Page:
The institution of manor never existed in the pre-British Indian society. Similarly, it was also not the monarch who was the owner of the agricultural land of the realm.

The monarch or the state had a right only to receive a definite proportion of the produce” (Ibid:34).

At the same time the individual peasant proprietorship over land did not exist in preBritish India.

This implies that the private ownership of land was non-existent. Village possessed the right over land and that is why village was the unit of revenue assessment. This continued in Mogul India.

The political principles of Mughal Empire were governed by distinct traditions giving rise to highly centralised bureaucratic structure.

The system of nobles’ distribution of ranks called mansabdari and system of distribution of land grants i.e. jagirdari were its prominent structures.

But they could not introduce private ownership of land. It was after the emergence of colonial powers in Indian subcontinent private ownership of land was introduced.

“The British conquest of India led to a revolution in the existing land system.

The new revenue system introduced by the British in India superseded the traditional right of the village community over the village land and created two forms of property in land; landlordism in some parts of the country and the individual peasant proprietorship in others” (Ibid:35). BSOG 171 Free Solved Assignment

These changes were unprecedented in Indian history. From the point of view of administration, it was more economical for the British to collect revenue from thousands of landlords than fron small peasant proprietors, argues Desai.

He further says, “for political-strategic reason, the young British Raj in India needed a social support in the country to maintain itself.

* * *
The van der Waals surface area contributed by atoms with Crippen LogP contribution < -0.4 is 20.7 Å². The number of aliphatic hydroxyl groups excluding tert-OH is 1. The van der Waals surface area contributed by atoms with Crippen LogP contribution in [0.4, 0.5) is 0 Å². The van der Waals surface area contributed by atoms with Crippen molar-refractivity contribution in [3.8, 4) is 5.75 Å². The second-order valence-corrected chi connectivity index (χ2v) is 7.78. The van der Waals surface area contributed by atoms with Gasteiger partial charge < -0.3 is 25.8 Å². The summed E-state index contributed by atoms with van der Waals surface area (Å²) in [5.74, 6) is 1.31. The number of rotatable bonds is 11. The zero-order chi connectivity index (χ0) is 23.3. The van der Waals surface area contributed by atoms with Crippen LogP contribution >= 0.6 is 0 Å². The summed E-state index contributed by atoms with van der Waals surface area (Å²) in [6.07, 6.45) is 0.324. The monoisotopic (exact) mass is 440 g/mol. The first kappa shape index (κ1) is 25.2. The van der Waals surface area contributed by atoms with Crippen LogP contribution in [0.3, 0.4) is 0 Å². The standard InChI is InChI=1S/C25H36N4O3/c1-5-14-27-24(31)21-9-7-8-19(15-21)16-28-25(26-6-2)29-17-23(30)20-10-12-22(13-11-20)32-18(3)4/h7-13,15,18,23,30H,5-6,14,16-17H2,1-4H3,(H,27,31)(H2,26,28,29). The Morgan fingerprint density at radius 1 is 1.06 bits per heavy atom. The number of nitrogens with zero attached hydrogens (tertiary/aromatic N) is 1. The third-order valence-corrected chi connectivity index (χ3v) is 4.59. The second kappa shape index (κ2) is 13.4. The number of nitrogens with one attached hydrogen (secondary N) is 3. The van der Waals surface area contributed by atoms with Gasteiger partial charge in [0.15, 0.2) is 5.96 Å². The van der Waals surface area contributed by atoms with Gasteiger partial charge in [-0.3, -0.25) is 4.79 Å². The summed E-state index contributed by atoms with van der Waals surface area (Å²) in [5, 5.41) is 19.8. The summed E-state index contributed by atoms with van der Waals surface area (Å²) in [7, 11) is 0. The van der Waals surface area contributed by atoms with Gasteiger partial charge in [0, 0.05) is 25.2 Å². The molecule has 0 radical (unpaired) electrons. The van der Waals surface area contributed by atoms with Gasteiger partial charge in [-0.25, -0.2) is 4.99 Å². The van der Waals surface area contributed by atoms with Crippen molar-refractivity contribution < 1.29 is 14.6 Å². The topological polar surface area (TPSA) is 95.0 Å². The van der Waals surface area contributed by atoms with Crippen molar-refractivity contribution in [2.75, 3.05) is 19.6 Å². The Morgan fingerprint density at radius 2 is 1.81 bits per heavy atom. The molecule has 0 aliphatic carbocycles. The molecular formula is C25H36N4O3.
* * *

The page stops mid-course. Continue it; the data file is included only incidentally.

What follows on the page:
It was expected that the new class of landlords, which owed its existence to the British rule, would naturally support it” (Ibid:36).

These changes in land relations had far reaching impact on the consolidation of India as a nation.

“It contributed towards building the material foundation, namely, the economic welding together of India and of India with the world, for the national consolidation of the Indian people and the international economic unification of the world.

BSOG 171 Free Solved Assignment
BSOG 171 Free Solved Assignment

Q 4 Bring out the main features of tribes in India.

Ans: 1. Definite Common Topography: Tribal people live within a definite topography and it is a common place for all the members of a particular tribe occupying that region.

In the absence of a common but definite living place, the tribals will lose other characteristics of a tribal life, like common language, way of living and community sentiment etc.BSOG 171 Free Solved Assignment

Sense of Unity:

Unless and until, a group living in a particular area and using that area as a common residence, does not possess the sense of unity, it cannot be called a tribe.

Sense of unity is an invariable necessity for a true tribal life. The very existence of a tribe depends upon the tribal’s sense of unity during the times of peace and war.

Endogamous Group:

Tribal people generally do not marry outside their tribe and marriage within the tribe is highly appreciated and much applauded.

But the pressing effects of changes following the forces of mobility have also changed the attitude of tribals and now, inter-tribe marriages are becoming more and more common.

Common Dialect:

Members of a tribe exchange their views in a common dialect. This element further strengthens their sense of unity.

Ties of Blood-relationship:

Blood-relation is the greatest bond and most powerful force inculcating sense of unity among the tribals.

Protection Awareness:

Tribal people always need protection from intrusion and infiltration and for this a single political authority is established and all the powers are vested in this authority.

The safety of the tribal is left to the skill and mental power of the person enjoying political authority. BSOG 171 Free Solved Assignment